Data collection

A structured datasheet was used to extract data from the medical records of all eligible patients. HIV-seropositive patients enrolled in the AKTH HIV/AIDS care program from March 2004 to April 2007. Follow-up data up to April 2014 was captured. Socio-demographic characteristics, and clinical and laboratory data were extracted into a proforma by trained personnel. This information had been prospectively captured on patient management and monitoring [PMM] forms designed specifically for the program.

Data analysis

Extracted data was entered into a computerized database and analyzed using STATA version 11 (Stata Corporation, College Station, USA). Quantitative variables were summarized using range, mean, and standard error, or median and quartiles, as appropriate. Categorical variables were tabulated using frequencies and percentages. Differences in means were determined by t-test when normally distributed and by Mann-Whitney test when non-parametric. Differences in categorical variables were determined by chi-square test and where necessary with Fisher's exact correction.

TB disease incidence was calculated as the number of new TB episodes per 1,000 person-months (PYM) of follow-up. P < 0.05 was considered statistically significant.

Due to the longitudinal nature of the data, we modeled the relationship between the occurrences of TB with change in CD4 count over the follow up period. Several bio-demographic and clinical covariates were considered to address confounding. We used Generalized Estimating Equation [GEE], assuming a binomial distribution. We specified logit link function and adopted independent correlation structures. We used the quasi-likelihood information criterion (QIC) statistics to evaluate fitness.

To examine the effect of first line ART treatment failure on occurrence of TB, we created Kaplan-Meier curves stratified by ART treatment failure status and determined its statistical significance with log-rank test. We used Cox proportional hazards models to estimate the effect of treatment failure on the risk of TB occurrence.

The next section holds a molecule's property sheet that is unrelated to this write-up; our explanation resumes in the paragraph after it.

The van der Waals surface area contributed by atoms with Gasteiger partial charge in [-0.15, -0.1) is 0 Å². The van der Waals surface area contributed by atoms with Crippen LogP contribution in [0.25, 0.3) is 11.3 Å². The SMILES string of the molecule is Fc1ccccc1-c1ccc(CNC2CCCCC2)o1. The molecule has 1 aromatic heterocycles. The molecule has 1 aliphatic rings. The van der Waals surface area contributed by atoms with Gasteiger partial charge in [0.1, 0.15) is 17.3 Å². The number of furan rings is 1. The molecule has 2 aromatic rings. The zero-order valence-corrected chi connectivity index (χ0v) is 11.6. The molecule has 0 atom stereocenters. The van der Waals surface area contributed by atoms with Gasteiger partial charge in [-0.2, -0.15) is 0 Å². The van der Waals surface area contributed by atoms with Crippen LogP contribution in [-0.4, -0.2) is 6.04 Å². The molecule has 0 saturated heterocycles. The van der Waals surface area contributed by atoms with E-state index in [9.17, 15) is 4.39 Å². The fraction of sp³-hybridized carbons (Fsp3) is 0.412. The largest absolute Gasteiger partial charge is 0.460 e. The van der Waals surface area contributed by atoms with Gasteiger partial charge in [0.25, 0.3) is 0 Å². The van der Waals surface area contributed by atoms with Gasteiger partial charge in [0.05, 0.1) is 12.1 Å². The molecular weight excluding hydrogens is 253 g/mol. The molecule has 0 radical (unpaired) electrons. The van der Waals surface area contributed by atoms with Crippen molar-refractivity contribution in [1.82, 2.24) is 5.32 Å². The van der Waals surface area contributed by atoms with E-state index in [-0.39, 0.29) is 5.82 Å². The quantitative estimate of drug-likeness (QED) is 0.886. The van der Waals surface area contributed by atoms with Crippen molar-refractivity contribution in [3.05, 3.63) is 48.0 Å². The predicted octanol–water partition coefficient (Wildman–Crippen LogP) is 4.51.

Ethical considerations

We obtained ethical clearance from the ethics committee of AKTH. No real time human study was involved and data was collected from routine care records.


Description of study population

A total of 345 patients were enrolled in the study from among 1,034 persons enrolled in care from 2004 to 2007. Total 59% of them were females, with 200 (66.96%) married and 37% un-employed. The median age at the time of enrollment was 40 years (25th-75th percentile: 35-45 years) with about 32,340 person-months of follow-up. About 60% of the patients lived further than 30 kilometers from the treatment center. At the time of this analysis, the median time on ART was 102 months (25th-75th percentile: 94-105 months) with 91.3%, 5.5% and 3.19% being on ART for at least 60 months, between 13 months and 59 months, and 12 months or less, respectively as shown in [Table 1].{Table 1}

Majority of the patients (72.75%) were on zidovudine (AZT)-based first line ART regimens. The median absolute CD4 count at ART initiation was 300 cells/μL with 30.72 % having absolute count less than 200 cells/μL. Although 67.25% self-reported a suboptimal adherence of <95%; only 23.77% had a regimen switch due to immunologic failure [Table 2]. We found 12 (3.48%) people who failed by immunological criteria and who had no documentation of regimen switch.{Table 2}

Of the 345 patients reviewed, 47 (13.62%) had TB, giving an overall TB incidence of 47 per 32,340 person-months, or (17.43 per (1,000) person-year); 95% C. I. (13.10-23.21). When disaggregated by gender, the incident rate in men was 17.56 per (1,000) person-year, 95% C. I. (11.52-27.48); and 17.28 per (1,000) person-year, 95% C. I. (11.88-25.08) in females with an incident rate ratio of 0.86; mid P - value (0.49).